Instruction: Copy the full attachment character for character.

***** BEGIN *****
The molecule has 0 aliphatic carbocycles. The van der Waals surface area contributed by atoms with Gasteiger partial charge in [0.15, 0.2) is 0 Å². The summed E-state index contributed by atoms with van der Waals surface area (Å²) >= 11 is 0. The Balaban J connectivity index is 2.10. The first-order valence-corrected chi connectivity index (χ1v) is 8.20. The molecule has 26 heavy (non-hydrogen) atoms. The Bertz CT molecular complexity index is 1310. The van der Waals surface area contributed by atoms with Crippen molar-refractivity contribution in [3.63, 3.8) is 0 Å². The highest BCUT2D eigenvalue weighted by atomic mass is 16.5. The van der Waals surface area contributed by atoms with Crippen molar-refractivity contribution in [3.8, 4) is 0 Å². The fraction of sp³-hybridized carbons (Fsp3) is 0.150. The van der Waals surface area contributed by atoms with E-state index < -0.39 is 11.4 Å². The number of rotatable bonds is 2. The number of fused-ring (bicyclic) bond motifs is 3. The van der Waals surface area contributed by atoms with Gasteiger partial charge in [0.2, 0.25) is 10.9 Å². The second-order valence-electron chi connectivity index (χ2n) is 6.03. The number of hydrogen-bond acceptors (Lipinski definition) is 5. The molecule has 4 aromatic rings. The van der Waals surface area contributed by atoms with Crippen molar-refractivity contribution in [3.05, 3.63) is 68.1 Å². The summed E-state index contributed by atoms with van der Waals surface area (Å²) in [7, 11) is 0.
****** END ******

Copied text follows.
The molecule has 0 aliphatic carbocycles. The van der Waals surface area contributed by atoms with Gasteiger partial charge in [0.15, 0.2) is 0 Å². The summed E-state index contributed by atoms with van der Waals surface area (Å²) >= 11 is 0. The Balaban J connectivity index is 2.10. The first-order valence-corrected chi connectivity index (χ1v) is 8.20. The molecule has 26 heavy (non-hydrogen) atoms. The Bertz CT molecular complexity index is 1310. The van der Waals surface area contributed by atoms with Crippen molar-refractivity contribution in [3.63, 3.8) is 0 Å². The highest BCUT2D eigenvalue weighted by atomic mass is 16.5. The van der Waals surface area contributed by atoms with Crippen molar-refractivity contribution in [3.8, 4) is 0 Å². The fraction of sp³-hybridized carbons (Fsp3) is 0.150. The van der Waals surface area contributed by atoms with E-state index < -0.39 is 11.4 Å². The number of rotatable bonds is 2. The number of fused-ring (bicyclic) bond motifs is 3. The van der Waals surface area contributed by atoms with Gasteiger partial charge in [0.2, 0.25) is 10.9 Å². The second-order valence-electron chi connectivity index (χ2n) is 6.03. The number of hydrogen-bond acceptors (Lipinski definition) is 5. The molecule has 4 aromatic rings. The van der Waals surface area contributed by atoms with Crippen molar-refractivity contribution in [3.05, 3.63) is 68.1 Å². The summed E-state index contributed by atoms with van der Waals surface area (Å²) in [7, 11) is 0.